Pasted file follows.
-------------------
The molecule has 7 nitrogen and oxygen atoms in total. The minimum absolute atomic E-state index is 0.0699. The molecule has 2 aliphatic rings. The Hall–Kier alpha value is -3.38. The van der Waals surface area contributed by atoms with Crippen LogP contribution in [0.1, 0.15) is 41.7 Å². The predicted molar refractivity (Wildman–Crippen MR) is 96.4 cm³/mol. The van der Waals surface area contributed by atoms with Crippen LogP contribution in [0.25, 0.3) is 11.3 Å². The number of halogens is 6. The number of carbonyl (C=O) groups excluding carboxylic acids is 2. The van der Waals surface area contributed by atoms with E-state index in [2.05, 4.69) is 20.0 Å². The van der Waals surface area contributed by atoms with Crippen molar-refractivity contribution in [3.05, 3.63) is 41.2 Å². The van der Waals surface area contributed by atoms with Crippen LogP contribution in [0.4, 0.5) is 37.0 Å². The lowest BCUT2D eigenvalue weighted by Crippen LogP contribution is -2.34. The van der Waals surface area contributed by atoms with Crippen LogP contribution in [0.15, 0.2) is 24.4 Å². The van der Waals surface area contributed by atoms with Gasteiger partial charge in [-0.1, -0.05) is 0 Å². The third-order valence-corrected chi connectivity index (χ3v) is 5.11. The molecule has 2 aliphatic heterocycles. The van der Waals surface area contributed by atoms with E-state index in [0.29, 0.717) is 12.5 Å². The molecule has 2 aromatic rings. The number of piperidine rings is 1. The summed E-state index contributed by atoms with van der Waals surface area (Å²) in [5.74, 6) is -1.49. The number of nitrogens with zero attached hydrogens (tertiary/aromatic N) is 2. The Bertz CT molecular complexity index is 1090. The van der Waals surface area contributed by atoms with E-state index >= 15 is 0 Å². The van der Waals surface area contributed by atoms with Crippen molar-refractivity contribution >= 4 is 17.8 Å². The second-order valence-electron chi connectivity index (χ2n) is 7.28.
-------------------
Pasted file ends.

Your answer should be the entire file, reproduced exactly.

The molecule has 7 nitrogen and oxygen atoms in total. The minimum absolute atomic E-state index is 0.0699. The molecule has 2 aliphatic rings. The Hall–Kier alpha value is -3.38. The van der Waals surface area contributed by atoms with Crippen LogP contribution in [0.1, 0.15) is 41.7 Å². The predicted molar refractivity (Wildman–Crippen MR) is 96.4 cm³/mol. The van der Waals surface area contributed by atoms with Crippen LogP contribution in [0.25, 0.3) is 11.3 Å². The number of halogens is 6. The number of carbonyl (C=O) groups excluding carboxylic acids is 2. The van der Waals surface area contributed by atoms with E-state index in [2.05, 4.69) is 20.0 Å². The van der Waals surface area contributed by atoms with Crippen molar-refractivity contribution in [3.05, 3.63) is 41.2 Å². The van der Waals surface area contributed by atoms with Crippen LogP contribution in [0.4, 0.5) is 37.0 Å². The lowest BCUT2D eigenvalue weighted by Crippen LogP contribution is -2.34. The van der Waals surface area contributed by atoms with Crippen LogP contribution in [0.15, 0.2) is 24.4 Å². The van der Waals surface area contributed by atoms with Gasteiger partial charge in [-0.1, -0.05) is 0 Å². The third-order valence-corrected chi connectivity index (χ3v) is 5.11. The molecule has 2 aliphatic heterocycles. The van der Waals surface area contributed by atoms with E-state index in [0.29, 0.717) is 12.5 Å². The molecule has 2 aromatic rings. The number of piperidine rings is 1. The summed E-state index contributed by atoms with van der Waals surface area (Å²) in [5.74, 6) is -1.49. The number of nitrogens with zero attached hydrogens (tertiary/aromatic N) is 2. The Bertz CT molecular complexity index is 1090. The van der Waals surface area contributed by atoms with E-state index >= 15 is 0 Å². The van der Waals surface area contributed by atoms with Crippen molar-refractivity contribution >= 4 is 17.8 Å². The second-order valence-electron chi connectivity index (χ2n) is 7.28.